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Medicine (MD/DO)
Gestational Disorders

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Polyhydramnios refers to an excess volume of amniotic fluid surrounding a fetus in utero. Polyhydramnios can be caused by gastrointestinal atresia, anencephaly, maternal diabetes, multiple gestation pregnancies, and hydrops fetalis. Diagnosis of this condition depends on ultrasound imaging and calculation of an amniotic fluid index (AFI) greater than 25 cm. Management of polyhydramnios includes conducting weekly nonstress tests, a biophysical profile, amnioreduction, and indomethacin.
Increased Amniotic Fluid
Up-arrow Onion Fluid

Polyhydramnios is diagnosed using ultrasound to obtain measurements of amniotic fluid volume. If the single deepest fluid pocket seen on sonogram is greater than 8 cm, or if the amniotic fluid index (AFI) is greater than 25 cm, then a diagnosis of polyhydramnios is made. Normally this fluid is swallowed by the infant and then recycled by the fetal kidneys to produce more urine. After ~20 weeks gestation, the amniotic fluid mostly consists of fetal urine. Inability to reabsorb this fluid or overproduction of urine can cause increased amniotic fluid around the fetus.

Duodenal Atresia (or Gastrointestinal Atresias)
Dodo Atresia-tree

Atresia is the abnormal absence of an orifice or lumen in the body. Since the gastrointestinal tract is one long lumen, atresia can occur at any point and potentially cause issues. Gastrointestinal atresia, particularly of the esophagus or the duodenum, can cause decreased absorption of swallowed amniotic fluid, and therefore a build up of amniotic fluid around the fetus.

Maternal Diabetes
Mother with Dyed-bead-pancreas

Poorly managed gestational diabetes is associated with fetal polyhydramnios and macrosomia. Although the exact mechanism is not well understood, it is theorized to be due to fetal hyperglycemia, and the resultant polyuria producing an excessive amount of amniotic fluid.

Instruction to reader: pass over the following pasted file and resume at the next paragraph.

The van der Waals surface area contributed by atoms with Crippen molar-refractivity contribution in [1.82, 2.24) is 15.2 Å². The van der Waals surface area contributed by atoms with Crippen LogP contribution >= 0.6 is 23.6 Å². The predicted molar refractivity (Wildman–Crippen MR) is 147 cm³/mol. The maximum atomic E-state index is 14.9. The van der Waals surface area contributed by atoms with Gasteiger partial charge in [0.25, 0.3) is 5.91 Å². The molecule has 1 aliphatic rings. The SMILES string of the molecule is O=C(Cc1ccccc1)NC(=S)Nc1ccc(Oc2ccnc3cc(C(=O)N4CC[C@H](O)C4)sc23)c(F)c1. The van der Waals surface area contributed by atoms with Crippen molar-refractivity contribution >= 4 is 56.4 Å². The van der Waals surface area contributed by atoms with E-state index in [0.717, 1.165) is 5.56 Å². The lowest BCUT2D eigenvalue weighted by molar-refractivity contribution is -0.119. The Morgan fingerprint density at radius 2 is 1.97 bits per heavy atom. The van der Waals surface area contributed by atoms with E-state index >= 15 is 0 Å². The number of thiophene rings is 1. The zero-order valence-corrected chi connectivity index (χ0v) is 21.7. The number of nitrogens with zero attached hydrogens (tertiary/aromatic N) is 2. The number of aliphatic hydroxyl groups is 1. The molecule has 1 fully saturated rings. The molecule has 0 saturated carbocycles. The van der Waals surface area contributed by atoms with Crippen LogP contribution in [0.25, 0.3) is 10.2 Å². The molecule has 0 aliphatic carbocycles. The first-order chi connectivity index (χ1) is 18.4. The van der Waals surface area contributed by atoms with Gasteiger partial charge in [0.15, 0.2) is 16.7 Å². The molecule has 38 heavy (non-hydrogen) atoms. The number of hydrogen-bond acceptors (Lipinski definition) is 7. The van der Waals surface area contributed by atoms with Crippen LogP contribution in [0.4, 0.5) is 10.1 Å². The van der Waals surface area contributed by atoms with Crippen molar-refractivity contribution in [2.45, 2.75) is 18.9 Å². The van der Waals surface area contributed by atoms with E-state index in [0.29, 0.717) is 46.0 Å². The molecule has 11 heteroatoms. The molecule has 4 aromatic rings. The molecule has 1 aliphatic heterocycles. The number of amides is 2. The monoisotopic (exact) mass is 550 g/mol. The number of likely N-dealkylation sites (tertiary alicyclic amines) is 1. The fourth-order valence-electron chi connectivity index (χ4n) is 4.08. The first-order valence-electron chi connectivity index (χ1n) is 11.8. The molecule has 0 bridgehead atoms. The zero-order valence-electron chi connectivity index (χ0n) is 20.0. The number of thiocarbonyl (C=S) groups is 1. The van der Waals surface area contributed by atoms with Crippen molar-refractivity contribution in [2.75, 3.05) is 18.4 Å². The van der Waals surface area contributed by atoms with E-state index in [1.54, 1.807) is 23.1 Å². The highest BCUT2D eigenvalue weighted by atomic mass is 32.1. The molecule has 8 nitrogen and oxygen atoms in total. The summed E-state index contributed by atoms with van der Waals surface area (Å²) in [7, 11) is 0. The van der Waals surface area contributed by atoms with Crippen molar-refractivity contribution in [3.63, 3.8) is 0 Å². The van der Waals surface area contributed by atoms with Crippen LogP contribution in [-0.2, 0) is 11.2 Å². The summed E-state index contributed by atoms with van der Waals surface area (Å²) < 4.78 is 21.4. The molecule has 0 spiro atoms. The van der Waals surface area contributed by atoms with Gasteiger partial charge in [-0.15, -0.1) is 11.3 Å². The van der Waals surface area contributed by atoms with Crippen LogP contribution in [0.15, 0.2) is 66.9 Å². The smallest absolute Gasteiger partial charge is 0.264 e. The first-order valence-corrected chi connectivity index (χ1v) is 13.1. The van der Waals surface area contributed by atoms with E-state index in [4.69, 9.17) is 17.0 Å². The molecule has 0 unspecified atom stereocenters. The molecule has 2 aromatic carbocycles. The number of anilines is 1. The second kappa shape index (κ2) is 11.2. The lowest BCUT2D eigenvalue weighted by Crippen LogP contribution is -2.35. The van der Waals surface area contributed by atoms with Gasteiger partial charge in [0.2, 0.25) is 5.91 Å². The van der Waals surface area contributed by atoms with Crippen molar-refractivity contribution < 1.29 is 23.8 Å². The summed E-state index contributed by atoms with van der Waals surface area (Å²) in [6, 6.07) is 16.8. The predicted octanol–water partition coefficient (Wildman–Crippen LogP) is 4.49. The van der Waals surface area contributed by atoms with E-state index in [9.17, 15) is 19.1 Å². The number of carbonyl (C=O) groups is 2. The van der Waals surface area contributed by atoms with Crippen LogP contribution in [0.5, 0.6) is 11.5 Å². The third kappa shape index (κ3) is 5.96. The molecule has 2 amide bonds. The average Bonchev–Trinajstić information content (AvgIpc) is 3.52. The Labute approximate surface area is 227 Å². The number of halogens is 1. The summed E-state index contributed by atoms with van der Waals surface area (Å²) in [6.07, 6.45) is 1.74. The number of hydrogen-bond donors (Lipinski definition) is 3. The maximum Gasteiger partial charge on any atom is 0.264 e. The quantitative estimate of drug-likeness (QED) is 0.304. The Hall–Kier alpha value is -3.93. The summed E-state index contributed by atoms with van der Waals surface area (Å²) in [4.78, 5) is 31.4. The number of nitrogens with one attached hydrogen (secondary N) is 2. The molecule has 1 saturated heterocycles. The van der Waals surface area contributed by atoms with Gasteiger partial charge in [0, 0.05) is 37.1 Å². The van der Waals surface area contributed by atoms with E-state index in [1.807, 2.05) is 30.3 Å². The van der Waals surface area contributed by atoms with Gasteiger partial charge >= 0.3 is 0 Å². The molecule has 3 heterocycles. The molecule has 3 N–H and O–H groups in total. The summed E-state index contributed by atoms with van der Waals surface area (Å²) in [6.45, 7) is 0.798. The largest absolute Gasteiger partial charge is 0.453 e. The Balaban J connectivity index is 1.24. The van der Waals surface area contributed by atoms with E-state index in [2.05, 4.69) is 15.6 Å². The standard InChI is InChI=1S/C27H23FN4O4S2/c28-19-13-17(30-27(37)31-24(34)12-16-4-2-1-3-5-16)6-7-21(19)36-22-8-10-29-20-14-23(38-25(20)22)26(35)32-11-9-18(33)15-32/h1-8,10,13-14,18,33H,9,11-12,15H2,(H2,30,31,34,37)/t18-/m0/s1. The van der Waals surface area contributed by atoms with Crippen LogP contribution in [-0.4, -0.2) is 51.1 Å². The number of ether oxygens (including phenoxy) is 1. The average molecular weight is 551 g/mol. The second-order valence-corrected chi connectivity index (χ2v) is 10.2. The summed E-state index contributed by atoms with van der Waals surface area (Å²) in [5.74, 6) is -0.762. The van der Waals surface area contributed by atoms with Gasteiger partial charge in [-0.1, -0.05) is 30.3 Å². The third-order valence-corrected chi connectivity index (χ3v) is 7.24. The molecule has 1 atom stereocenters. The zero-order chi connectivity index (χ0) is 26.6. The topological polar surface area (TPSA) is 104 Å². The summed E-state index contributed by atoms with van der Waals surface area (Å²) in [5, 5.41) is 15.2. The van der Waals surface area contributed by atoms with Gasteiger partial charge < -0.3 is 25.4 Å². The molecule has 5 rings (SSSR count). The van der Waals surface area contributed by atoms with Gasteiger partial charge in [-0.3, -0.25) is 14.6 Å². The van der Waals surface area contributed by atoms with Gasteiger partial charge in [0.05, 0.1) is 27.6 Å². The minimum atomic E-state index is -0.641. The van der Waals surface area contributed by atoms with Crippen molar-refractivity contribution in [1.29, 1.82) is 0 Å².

Multiple Gestations

Multiple gestations may result in a phenomenon known as twin-to-twin transfusion syndrome. Depending on placental vessel configuration, one twin (the recipient) may receive a greater amount of blood than the other (the donor), and therefore produce a greater amount of urine. Polyhydramnios occurs around the recipient twin, while oligohydramnios occurs around the donor twin who receives the lower amount of blood.


Neuromuscular disorders, such as anencephaly and Werdnig-Hoffmann disease, can interfere with the ability of the fetus to swallow amniotic fluid. Anencephaly is a type of neural tube defect that results in absence of the cerebral cortex; the fetus will thus lack the cognitive ability to swallow and fluid accumulates. Werdnig-Hoffmann disease is the most common and severe type of skeletal muscular atrophy. Muscular atrophy causes an inability to swallow due to neuromuscular weakness and polyhydramnios occurs as a result.

Hydrops Fetalis
Eye-drop Fetus

Fetal anemia from various causes, including hemolytic anemia due to Rh incompatibility, may lead to fetal heart failure. With ongoing heart failure, fluid begins to accumulate within the fetus in a condition known as hydrops fetalis. This condition is identified when there are two or more abnormal fluid collections within fetal soft tissues and serous cavities; examples include ascites, pleural effusion, and skin edema. As fluid continues to accumulate, polyhydramnios may occur.


Amniotic fluid level is measured using ultrasound, and polyhydramnios is diagnosed if the single deepest pocket seen on sonogram is greater than 8 cm, or if the amniotic fluid index (AFI) is greater than 25 cm.

Amniotic Fluid Index (AFI) > 25 cm
Onion Fluid Greater-than (25) Quarter

Amniotic fluid level is measured using ultrasound, and polyhydramnios is diagnosed if the single deepest pocket seen on sonogram is greater than 8 cm, or if the amniotic fluid index (AFI) is greater than 25 cm. The AFI approximates total amniotic fluid volume by dividing the uterus into four quadrants, taking measurements of the deepest pocket in each quadrant, and then adding the four measurements together.

Weekly Nonstress Test (NST) and Biophysical Profile (BPP)
Weekly Newspaper with Nun-stressed

After a diagnosis of polyhydramnios is made, if it is mild to moderate, NST and BPP are performed every one to two weeks until 37 weeks gestation, and then weekly until delivery. Both of these tests evaluate fetal well being with measurements of fetal movement and heart rate. The BPP includes an assessment of amniotic fluid index (AFI) so that the level of amniotic fluid can be measured and monitored.


Normalizing the amniotic fluid levels in polyhydramnios can reduce maternal discomfort, improve maternal complications such as dyspnea, and decrease risk for premature rupture of membranes (PROM). Amnioreduction involves inserting a needle through the abdominal wall, into the uterus and draining amniotic fluid. It is similar to paracentesis in patients with ascites.


Indomethacin is classified as a non-steroidal anti-inflammatory drug (NSAID) and may reduce fetal urine production, thereby decreasing amniotic fluid volume. For polyhydramnios occurring in pregnancies less than 32 weeks of gestation, it can be used in conjunction with amnioreduction to treat polyhydramnios. However after 32 weeks of gestational age, the risk of constriction of the ductus arteriosus increases and its use is greatly cautioned.


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